Notwithstanding the widespread use of sanctions and boycotts and their far-reaching impacts on tourism and hospitality, there is relatively little literature on the subject with a specific tourism context. Furthermore, the existing knowledge is limited as to how tourism in countries exposed to sanctions and boycotts is affected and continues to operate.

In response to the growing use of sanctions as a foreign policy tool and boycotts as a consumer and interest group tactic, this special issue will map out the current state of knowledge on sanctioned and boycotted destinations and businesses and their responses. This is extremely timely given the likelihood of the increased use of sanctions and boycotts in tourism in the future.

This special issue welcomes theoretical, empirical, experimental, and case study research contributions from a wide range of disciplinary and post-disciplinary perspectives. These contributions should clearly address the theoretical and practical implications of the research. Both conceptual and empirical work are welcome. The proposed topics may include but are not limited to the following:

Topics of interest of the special issue include, but are not limited to:

  • Sanctions and tourism
  • Sanctions and destination resilience
  • Economic sanctions in contemporary global relations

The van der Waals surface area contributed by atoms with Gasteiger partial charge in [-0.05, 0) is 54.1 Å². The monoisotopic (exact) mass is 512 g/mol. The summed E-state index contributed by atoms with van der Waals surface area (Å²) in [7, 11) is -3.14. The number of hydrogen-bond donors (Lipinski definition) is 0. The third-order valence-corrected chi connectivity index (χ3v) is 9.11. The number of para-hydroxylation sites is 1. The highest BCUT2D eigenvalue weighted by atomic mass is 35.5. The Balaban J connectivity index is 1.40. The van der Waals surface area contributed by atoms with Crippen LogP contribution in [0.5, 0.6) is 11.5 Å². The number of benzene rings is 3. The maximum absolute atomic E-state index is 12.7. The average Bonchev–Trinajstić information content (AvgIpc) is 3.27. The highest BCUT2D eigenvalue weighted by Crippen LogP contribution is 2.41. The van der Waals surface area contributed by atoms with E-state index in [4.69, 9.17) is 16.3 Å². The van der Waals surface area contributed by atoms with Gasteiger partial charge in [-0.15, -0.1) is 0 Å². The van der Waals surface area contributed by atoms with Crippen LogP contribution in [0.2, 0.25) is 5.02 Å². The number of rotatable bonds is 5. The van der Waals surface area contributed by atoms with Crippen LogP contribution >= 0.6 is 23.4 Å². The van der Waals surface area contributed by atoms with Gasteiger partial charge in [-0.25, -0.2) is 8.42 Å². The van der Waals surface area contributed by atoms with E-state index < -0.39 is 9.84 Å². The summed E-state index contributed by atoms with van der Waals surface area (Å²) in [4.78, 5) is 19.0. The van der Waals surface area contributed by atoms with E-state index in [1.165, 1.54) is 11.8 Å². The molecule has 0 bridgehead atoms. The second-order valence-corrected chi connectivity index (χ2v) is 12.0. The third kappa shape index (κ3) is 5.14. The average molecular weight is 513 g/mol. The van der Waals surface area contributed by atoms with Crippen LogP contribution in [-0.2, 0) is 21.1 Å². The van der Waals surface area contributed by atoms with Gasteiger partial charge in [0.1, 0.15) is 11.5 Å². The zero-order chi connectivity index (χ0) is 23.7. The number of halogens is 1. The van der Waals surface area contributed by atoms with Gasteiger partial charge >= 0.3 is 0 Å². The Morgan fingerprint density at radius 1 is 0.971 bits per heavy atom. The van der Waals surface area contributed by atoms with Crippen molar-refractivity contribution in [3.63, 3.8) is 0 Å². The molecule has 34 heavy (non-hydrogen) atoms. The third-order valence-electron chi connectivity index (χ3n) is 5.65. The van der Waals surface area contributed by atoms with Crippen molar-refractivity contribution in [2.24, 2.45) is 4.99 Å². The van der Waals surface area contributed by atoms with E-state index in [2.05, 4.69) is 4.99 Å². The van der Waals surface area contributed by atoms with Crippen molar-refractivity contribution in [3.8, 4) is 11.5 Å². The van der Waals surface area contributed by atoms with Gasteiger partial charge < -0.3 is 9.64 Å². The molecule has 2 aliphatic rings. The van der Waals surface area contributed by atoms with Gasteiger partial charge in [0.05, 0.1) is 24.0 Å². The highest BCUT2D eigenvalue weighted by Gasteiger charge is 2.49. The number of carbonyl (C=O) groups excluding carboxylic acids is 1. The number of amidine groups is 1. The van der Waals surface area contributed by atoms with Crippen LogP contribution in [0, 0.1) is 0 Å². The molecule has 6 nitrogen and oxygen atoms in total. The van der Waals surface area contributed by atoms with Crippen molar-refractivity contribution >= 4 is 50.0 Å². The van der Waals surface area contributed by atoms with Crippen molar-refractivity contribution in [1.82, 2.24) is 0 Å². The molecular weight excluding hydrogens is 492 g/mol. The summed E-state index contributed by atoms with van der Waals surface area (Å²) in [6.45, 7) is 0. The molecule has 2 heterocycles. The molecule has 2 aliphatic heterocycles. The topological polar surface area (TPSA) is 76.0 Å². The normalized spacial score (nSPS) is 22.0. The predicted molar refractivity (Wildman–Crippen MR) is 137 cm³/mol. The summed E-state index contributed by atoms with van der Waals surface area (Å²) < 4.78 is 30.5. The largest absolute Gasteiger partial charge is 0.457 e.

• Coping strategies to sanctions and embargoes: Destinations and Businesses
  • Case studies of sanctions and tourism destinations in different geographic and geopolitical contexts
  • Boycotts, buycotts and tourism
  • Boycotts: triggers and strategies
  • Boycotts: evolution and the growth of consumer activism
  • The role of interest groups in boycotts
  • Boycotts and tourism events
  • Case studies of boycotts and campaigns: Reasons, responses and impacts
  • The significance of intermestic issues: Environment and human rights
  • Coping responses to consumer boycotts: Destinations and Businesses
  • Consumer activism as upstream social marketing
  • Political consumerism in tourism
  • Conceptualizing political consumerism as part of the global value chain
  • Political consumerism and social-practice perspectives
  • Sanctions and boycotts as tourism crisis
  • Public policy and geopolitical perspectives
  • Anthropogenic climate change, biodiversity and boycotts
  • Methodological issues in examining boycotts and sanctions
  • Emerging issues in sanctions and boycotts
  • Boycotts and CSR
  • Governmental responses to boycotts

Submission guidelines

Expressions of interest in contributing a paper to this special issue are invited in the form of a working title and 450-500 words indicative abstract of your proposed paper by 28th February 2020, to be submitted by e-mail to Guest Editors (see emails above). Abstracts should include the title, authorship, author affiliation(s) and contact information (including the email addresses of all authors) and keywords (maximum six).

Timeline

  • Abstracts submissions: 28th February 2020
  • Abstract decisions: 1st April 2020
  • Full paper submissions: 30th September 2020
  • Publication: Late 2021

Review process

Each paper submitted for publication consideration is subjected to the standard review process designated by Tourism Management Perspectives journal. Based on the recommendations of the reviewers, the Editor-in-chief along with the guest editors, decisions will be made whether particular submissions will be accepted, revised or rejected.

References

Brzoska, M. (2015). International sanctions before and beyond UN sanctions. International Affairs, 91(6), 1339–1349.

Cortright, D., & Lopez, G. A. (2018). Economic sanctions: Panacea or peacebuilding in a post-cold war world? Abingdon: Routledge